Review – Maniac Of New York: Don’t Call It A Comeback #2 (AfterShock Comics)
Publisher: AfterShock Comics
Writer: Elliott Kalan
Artist: Andrea Mutti
Lettering: Taylor Esposito
Release Date: 12th April 2023
In the first issue of “Don’t Call it a Comeback”, the third volume of Elliott Kalan and Andrea Mutti’s distinctive take on horror icons like Jason Voorhees and Michael Myers, it seemed like New York would finally get a little peace and quiet in the wake of the brutal extermination of ‘Maniac Harry’, a masked serial killer who had been terrorizing the city for years. However, as you might expect, that turned out not to be the case at all, and the fragile peace was almost immediately shattered by the emergence of a brand-new female killer wearing the same mask and carrying the same hooked blade as her predecessor.
This new killer has been dubbed ‘Maniac Mary’ by the media, with certain news outlets and politicians actively celebrating her exploits, which to this point involve massacring a group of homeless people in Central Park (i.e. “doing what everyday New Yorkers are too scared to.”) Amidst the rise in carnage, Detective Zelda Pettibone is interrupted from her tell-all book deal and finds herself reaching out once again to Gina Greene, the former Task Force Director responsible for killing the original Maniac, to help deal with this brand new threat.
Honestly, the Maniac of New York series may very well be one of my favourite things AfterShock Comics has ever produced. Kalan’s writing is sharp and incisive with little in the way of wasted motion, and the way he plays up the social and political themes surrounding the killer is masterfully done – subtle in places, but gloriously and intentionally heavy-handed in others.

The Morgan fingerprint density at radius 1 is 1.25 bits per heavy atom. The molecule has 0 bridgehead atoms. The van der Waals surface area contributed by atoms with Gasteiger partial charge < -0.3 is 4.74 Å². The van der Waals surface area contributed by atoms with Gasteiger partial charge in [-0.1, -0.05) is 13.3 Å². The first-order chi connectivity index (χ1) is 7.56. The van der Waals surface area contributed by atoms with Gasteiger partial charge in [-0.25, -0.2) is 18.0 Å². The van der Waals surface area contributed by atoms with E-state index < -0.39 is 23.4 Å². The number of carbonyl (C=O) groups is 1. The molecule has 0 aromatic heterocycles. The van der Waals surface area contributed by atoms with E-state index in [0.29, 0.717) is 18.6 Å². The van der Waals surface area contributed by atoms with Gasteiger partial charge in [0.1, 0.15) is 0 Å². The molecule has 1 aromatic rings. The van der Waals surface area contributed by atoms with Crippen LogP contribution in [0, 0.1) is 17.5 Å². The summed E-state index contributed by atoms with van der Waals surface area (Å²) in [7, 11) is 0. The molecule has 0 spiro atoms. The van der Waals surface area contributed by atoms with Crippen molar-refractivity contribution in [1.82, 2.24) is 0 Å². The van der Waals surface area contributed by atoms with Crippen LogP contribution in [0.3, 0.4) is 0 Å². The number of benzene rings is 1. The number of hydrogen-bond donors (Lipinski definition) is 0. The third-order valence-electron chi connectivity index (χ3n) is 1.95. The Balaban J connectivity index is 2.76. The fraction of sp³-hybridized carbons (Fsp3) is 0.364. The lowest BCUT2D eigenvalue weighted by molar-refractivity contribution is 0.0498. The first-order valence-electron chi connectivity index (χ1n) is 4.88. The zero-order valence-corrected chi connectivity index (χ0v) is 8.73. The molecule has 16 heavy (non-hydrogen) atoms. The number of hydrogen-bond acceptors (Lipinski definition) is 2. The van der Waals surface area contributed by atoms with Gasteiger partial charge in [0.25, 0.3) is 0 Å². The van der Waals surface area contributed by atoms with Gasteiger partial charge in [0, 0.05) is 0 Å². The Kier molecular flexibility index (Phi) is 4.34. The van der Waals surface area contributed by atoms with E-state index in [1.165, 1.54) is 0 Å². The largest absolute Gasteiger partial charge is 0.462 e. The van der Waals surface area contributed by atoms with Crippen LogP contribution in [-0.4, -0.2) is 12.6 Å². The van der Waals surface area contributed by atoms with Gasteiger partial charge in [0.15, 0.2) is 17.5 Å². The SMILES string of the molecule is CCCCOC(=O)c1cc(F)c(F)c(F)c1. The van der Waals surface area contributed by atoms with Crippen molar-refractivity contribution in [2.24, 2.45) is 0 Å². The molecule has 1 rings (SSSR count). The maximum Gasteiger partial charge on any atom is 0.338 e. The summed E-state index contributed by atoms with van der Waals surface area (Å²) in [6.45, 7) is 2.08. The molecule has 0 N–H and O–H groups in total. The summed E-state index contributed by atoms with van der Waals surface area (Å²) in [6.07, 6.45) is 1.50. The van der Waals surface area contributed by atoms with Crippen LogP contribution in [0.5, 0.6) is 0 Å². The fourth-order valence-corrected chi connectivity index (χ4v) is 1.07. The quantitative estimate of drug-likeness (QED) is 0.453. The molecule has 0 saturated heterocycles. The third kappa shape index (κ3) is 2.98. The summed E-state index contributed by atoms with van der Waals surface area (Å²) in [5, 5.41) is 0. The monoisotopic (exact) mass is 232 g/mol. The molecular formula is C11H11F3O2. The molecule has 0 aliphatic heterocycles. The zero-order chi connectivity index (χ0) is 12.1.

Similarly, Mutti’s artwork perfectly fits the tone of the story, ebbing and flowing from quiet, character-focused beats to crimson-soaked carnage at the turn of a page. I particularly love the almost supernaturally brutal way both Maniacs dispatch their victims, cutting a swathe through them with apparent ease and lopping off limbs and heads with a flick of their blades.
This latest issue sees the sociopolitical aspect of the story being ratcheted up significantly, with “Mary” adding to her cult following by hacking up a group of carjackers mid-crime, and even inspiring some copycat ‘tributes’ alongside her extremist news pundit advocates. It’s all cleverly done, although this issue does delve a little deeper into the origin of “Mary” (and indeed “Harry” before her) and why the whole Maniac situation keeps happening, which I felt was perhaps a little unnecessary. I’ve never really been a fan of origin stories or explanations for these types of single-minded killing machines, and while I’m sure these revelations will serve the story as it unfolds, I far preferred it when the Maniac was just a relentless force of destruction.
Delivering a thrilling blend of B-movie horror and razor-sharp social commentary, I honestly can’t recommend this series, and its two predecessors, enough.
[PREVIEW ARTWORK – CLICK TO ENLARGE]
The writer of this piece was: Craig Neilson-Adams (aka Ceej)
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